Learning is a relatively permanent change in behavior due to experience. There are two types of learning, associative learning and cognitive learning. Associative learning occurs when a person or an animal forms a simple association among various stimuli, behaviors, or both. It requires little to no awareness or thought. Cognitive learning refers to understanding, knowing, and anticipating. Our subject today comes from associative learning. There are two types of associative learning. Ivan Pavlov of Russia, discovered classical conditioning, and Edward Thorndike discovered operant conditioning.
Burrhus Frederic (B. F.) Skinner, an American behavioral psychologist who believed the idea that human free will was an illusion and any human action was the result of the consequences of that same action, developed an experiment to verify if superstition was present in pigeons. Skinner’s beliefs led him to conduct this research experiment which ultimately declared him as one of the top psychologists of his era. Skinner believed that the best way to understand behavior was to look at the causes of an action and its consequences. He called this approach operant conditioning.
Skinner’s reinforcement experiments conducted on rats showed the principles of operant conditioning. While working with rats, Skinner would place them in a Skinner box with a lever attached to a feeding tube. After multiple trials, rats learned the connection between the lever and food, and started to spend more time in the box procuring food than performing any other action. He used positive reinforcement, and negative reinforcement to produce or inhibit specific target behaviors. Therefore, if a specific behavior is reinforced then the probability of that behavior occurring again is increased. Based on Skinner’s view, this theory can be applied to learning because learning is nothing more than a change in behavior. Operant conditioning encourages positive reinforcement, which can be applied in the classroom environment to get the good behavior you want and need from students. One of the ways of reinforcing a student’s behavior is through praise. Also teachers can build operant conditioning techniques into their lesson plans to teach children possible skills as well as good behaviors. For example: to give a smiley face, or motivational stamps to encourage children to perform correctly and encourage them to repeat such action again.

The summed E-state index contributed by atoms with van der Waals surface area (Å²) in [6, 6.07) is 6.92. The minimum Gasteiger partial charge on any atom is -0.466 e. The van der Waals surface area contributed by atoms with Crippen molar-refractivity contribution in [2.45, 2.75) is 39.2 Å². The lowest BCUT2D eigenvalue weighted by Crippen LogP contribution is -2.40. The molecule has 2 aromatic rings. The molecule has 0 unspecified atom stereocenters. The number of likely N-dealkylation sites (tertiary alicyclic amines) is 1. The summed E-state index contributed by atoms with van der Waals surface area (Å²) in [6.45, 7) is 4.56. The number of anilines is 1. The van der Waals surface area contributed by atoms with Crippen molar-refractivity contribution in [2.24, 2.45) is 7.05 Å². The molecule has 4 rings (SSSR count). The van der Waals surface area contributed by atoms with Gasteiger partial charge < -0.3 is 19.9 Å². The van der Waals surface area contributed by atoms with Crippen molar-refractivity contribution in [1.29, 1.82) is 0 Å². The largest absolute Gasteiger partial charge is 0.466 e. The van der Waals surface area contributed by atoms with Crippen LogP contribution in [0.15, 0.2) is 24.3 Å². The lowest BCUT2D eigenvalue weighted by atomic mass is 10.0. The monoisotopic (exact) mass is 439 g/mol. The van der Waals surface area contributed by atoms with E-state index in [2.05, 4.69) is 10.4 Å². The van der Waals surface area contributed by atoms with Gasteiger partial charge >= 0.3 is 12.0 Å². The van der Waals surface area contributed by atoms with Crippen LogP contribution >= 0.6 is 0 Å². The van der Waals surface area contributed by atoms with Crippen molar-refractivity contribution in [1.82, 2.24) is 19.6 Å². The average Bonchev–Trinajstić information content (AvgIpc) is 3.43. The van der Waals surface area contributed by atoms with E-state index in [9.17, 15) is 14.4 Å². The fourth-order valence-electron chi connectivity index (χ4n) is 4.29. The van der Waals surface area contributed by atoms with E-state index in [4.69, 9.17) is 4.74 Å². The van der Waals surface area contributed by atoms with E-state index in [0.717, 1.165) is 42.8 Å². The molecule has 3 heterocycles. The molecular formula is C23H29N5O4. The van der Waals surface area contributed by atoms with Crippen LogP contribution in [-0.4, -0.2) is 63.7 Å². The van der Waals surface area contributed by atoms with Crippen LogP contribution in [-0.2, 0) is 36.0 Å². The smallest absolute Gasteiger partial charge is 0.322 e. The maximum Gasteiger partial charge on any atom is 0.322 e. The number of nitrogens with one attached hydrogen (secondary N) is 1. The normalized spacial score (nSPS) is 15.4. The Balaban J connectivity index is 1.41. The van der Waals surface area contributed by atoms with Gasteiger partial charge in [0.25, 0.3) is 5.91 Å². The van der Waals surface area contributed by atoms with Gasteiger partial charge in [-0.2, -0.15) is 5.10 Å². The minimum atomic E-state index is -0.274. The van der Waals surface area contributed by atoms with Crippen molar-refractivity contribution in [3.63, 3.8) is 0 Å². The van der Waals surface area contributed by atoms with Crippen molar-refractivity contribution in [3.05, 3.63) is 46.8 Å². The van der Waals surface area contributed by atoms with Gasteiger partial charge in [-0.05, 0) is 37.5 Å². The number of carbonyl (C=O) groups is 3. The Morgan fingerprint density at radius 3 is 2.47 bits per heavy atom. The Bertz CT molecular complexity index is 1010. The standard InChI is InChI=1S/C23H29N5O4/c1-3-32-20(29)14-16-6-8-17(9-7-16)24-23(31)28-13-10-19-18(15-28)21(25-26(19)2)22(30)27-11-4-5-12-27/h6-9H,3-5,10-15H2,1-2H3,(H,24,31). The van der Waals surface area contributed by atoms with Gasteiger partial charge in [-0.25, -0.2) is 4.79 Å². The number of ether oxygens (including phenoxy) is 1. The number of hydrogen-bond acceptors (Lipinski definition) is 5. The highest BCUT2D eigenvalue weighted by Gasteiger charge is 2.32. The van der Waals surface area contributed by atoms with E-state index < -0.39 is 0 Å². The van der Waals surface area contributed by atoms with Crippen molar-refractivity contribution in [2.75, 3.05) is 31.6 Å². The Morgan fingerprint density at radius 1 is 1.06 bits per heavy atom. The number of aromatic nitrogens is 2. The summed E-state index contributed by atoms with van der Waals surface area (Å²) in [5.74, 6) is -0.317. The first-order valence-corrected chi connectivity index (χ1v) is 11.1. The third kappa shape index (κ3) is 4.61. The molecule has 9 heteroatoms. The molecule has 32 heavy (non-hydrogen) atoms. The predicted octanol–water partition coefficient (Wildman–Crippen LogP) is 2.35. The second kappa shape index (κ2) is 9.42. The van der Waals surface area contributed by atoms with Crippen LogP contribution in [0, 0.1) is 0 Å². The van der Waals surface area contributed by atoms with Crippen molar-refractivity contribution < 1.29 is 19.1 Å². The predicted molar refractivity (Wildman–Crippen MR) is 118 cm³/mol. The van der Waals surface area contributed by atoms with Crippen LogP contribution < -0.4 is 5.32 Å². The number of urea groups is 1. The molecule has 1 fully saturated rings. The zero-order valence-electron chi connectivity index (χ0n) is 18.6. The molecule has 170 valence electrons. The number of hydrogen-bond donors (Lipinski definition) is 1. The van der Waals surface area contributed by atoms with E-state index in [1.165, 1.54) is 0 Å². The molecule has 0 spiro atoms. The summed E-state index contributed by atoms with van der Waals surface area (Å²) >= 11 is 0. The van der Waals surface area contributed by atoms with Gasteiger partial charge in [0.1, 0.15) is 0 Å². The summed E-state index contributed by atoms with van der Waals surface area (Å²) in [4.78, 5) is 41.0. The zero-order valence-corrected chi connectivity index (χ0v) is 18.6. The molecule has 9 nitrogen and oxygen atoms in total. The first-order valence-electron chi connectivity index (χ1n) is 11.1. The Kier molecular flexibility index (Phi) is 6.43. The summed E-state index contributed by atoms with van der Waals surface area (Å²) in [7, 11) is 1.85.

Operant conditioning refers to the method of learning to occur through rewards and punishment for behavior (Staddon & Cerutti 2002). In the operant condition, an association occurs between the behavior and the consequences of the behavior. Behaviorist B.F Skinner coined operant conditioning, and that is why some refer to it as Skinnerian conditioning. Skinner started studying operant conditioning in the late 1920s when he was a graduate student at Harvard University. As a behaviorist B.F Skinner believes that it was obligatory to look at the internal thoughts and motivation so as to explain behavior (Staddon & Cerutti 2002). As an alternative, he did suggest that we should look only at the external and observable causes of human behavior. The characteristics of operant conditioning are that an organism may emit a particular response instead of just eliciting the response because of the external stimulus. Skinner did use the term operant in referring to any active behavior that operates on the environment so as to generate consequences (Doyle-Portillo & Pastorino 2013).